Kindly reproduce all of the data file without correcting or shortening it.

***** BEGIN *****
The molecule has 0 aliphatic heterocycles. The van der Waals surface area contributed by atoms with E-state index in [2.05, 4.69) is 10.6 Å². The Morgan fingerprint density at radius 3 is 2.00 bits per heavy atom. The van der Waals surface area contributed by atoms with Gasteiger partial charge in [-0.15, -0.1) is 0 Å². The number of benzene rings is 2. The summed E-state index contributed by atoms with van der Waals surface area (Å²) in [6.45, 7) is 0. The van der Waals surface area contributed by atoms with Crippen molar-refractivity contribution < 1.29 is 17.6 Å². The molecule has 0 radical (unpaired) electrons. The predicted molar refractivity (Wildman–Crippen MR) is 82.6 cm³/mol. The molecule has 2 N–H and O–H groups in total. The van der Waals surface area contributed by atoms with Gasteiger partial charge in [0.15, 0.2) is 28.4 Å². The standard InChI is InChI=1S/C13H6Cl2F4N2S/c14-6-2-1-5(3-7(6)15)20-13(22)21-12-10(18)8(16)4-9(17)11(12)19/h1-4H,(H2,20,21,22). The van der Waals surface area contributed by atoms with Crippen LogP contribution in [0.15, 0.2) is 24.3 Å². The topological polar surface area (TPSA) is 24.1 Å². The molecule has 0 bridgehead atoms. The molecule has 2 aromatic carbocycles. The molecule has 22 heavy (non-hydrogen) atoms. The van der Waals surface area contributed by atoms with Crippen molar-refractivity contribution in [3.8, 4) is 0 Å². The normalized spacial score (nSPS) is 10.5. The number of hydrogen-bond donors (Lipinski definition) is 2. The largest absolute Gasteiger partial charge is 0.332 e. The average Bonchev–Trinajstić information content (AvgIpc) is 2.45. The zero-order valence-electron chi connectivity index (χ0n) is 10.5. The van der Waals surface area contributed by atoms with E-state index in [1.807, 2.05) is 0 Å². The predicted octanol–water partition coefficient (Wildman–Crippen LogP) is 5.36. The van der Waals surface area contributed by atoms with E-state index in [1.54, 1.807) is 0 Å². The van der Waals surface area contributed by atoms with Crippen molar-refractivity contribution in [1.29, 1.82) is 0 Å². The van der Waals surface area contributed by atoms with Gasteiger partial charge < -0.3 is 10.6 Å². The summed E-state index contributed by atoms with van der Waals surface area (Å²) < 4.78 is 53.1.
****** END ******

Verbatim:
The molecule has 0 aliphatic heterocycles. The van der Waals surface area contributed by atoms with E-state index in [2.05, 4.69) is 10.6 Å². The Morgan fingerprint density at radius 3 is 2.00 bits per heavy atom. The van der Waals surface area contributed by atoms with Gasteiger partial charge in [-0.15, -0.1) is 0 Å². The number of benzene rings is 2. The summed E-state index contributed by atoms with van der Waals surface area (Å²) in [6.45, 7) is 0. The van der Waals surface area contributed by atoms with Crippen molar-refractivity contribution < 1.29 is 17.6 Å². The molecule has 0 radical (unpaired) electrons. The predicted molar refractivity (Wildman–Crippen MR) is 82.6 cm³/mol. The molecule has 2 N–H and O–H groups in total. The van der Waals surface area contributed by atoms with Gasteiger partial charge in [0.15, 0.2) is 28.4 Å². The standard InChI is InChI=1S/C13H6Cl2F4N2S/c14-6-2-1-5(3-7(6)15)20-13(22)21-12-10(18)8(16)4-9(17)11(12)19/h1-4H,(H2,20,21,22). The van der Waals surface area contributed by atoms with Crippen LogP contribution in [0.15, 0.2) is 24.3 Å². The topological polar surface area (TPSA) is 24.1 Å². The molecule has 0 bridgehead atoms. The molecule has 2 aromatic carbocycles. The molecule has 22 heavy (non-hydrogen) atoms. The van der Waals surface area contributed by atoms with Crippen molar-refractivity contribution in [3.8, 4) is 0 Å². The normalized spacial score (nSPS) is 10.5. The number of hydrogen-bond donors (Lipinski definition) is 2. The largest absolute Gasteiger partial charge is 0.332 e. The average Bonchev–Trinajstić information content (AvgIpc) is 2.45. The zero-order valence-electron chi connectivity index (χ0n) is 10.5. The van der Waals surface area contributed by atoms with E-state index in [1.807, 2.05) is 0 Å². The predicted octanol–water partition coefficient (Wildman–Crippen LogP) is 5.36. The van der Waals surface area contributed by atoms with E-state index in [1.54, 1.807) is 0 Å². The van der Waals surface area contributed by atoms with Crippen molar-refractivity contribution in [1.29, 1.82) is 0 Å². The van der Waals surface area contributed by atoms with Gasteiger partial charge < -0.3 is 10.6 Å². The summed E-state index contributed by atoms with van der Waals surface area (Å²) < 4.78 is 53.1.